And on the mournful “I Ain’t Mad At Cha,” Tupac meditates on change and upward mobility itself, detailing with loving approval the alienating changes a friend has made to his life upon leaving prison, explaining “Heard you might be comin’ home/just got bail/Wanna go to the Mosque/don’t wanna chase tail/It seems I lost my little homie/he’s a changed man/Hit the pen and no sinning is the game plan/When I talk about money/All you see is the struggle/When I tell you I’m livin’ large/All you see is trouble.” And as always, Tupac turns the lens on himself in the song’s final verse, plaintively and empathetically contemplating the way his financial success has estranged him from his own community as well, lamenting “So many questions/and they ask me if I’m still down/I moved up out of the ghetto/so I ain’t real now?/They got so much to say/but I’m just laughin’ at cha/You niggas just don’t know/but I ain’t mad at cha.” Here, as with much of his work, Tupac flawlessly captures the dichotomous experience of the post-Black Power generation appreciating a sense of unity and a protection of “blackness,” while reconciling that with a desire to find financial wealth and seize the American dream.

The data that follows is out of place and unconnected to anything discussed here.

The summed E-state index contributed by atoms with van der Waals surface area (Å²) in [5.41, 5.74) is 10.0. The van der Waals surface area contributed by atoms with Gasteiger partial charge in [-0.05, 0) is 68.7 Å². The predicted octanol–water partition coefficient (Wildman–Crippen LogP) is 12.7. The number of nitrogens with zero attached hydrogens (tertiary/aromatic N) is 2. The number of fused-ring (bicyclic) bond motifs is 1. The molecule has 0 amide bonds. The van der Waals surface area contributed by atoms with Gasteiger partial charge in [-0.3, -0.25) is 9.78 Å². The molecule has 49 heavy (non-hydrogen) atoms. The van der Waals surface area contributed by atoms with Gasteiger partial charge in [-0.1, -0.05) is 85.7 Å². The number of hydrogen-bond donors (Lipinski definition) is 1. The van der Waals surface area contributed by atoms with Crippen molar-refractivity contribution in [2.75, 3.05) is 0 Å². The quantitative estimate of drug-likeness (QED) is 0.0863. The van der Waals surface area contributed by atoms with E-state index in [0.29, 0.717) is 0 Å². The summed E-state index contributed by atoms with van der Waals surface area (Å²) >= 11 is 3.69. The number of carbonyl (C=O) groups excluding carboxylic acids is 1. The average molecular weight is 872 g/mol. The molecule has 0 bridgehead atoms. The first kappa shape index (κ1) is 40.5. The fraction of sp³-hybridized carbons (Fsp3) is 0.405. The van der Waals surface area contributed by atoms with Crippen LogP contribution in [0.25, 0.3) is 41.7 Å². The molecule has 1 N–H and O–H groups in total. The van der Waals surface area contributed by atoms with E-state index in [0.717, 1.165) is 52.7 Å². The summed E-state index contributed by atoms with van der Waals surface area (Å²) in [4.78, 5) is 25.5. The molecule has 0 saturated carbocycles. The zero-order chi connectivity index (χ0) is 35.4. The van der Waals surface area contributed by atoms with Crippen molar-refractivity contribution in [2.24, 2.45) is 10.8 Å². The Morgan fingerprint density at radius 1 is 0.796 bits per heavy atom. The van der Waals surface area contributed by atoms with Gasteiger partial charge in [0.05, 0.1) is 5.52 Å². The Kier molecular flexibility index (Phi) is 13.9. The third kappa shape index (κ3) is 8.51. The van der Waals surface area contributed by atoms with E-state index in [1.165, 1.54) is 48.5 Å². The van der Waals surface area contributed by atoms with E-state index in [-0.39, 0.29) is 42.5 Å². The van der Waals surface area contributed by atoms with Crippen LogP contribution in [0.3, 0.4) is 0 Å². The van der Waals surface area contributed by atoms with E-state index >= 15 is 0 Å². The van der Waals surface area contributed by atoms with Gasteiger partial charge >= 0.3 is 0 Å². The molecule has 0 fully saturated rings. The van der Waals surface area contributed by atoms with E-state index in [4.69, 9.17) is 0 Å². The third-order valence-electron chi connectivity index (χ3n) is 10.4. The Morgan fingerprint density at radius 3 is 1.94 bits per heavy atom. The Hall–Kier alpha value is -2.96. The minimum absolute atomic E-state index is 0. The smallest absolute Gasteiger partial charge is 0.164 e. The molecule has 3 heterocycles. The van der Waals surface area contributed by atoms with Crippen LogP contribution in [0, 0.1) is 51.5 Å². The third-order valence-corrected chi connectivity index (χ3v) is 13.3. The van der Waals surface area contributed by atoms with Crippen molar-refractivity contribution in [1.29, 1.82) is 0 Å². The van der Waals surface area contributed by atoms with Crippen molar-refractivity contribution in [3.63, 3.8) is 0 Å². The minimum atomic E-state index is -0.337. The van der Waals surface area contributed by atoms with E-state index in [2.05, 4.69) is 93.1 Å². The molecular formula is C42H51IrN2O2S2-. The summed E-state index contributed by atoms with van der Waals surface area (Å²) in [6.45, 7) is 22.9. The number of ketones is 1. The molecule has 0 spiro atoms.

I won’t even go into the many opportunistic hacks that have pillaged Tupac’s image for profit, or the now-approving phonies who once tried to silence him. That’s just the way it is for true artists that leave us too soon. And it is proof-positive of his genius that his influence has been so pervasive. His legend will only grow stronger with each passing year.

And there will never be another like him.


R.I.P. Tupac Amaru Shakur

June 16, 1971 – September 13, 1996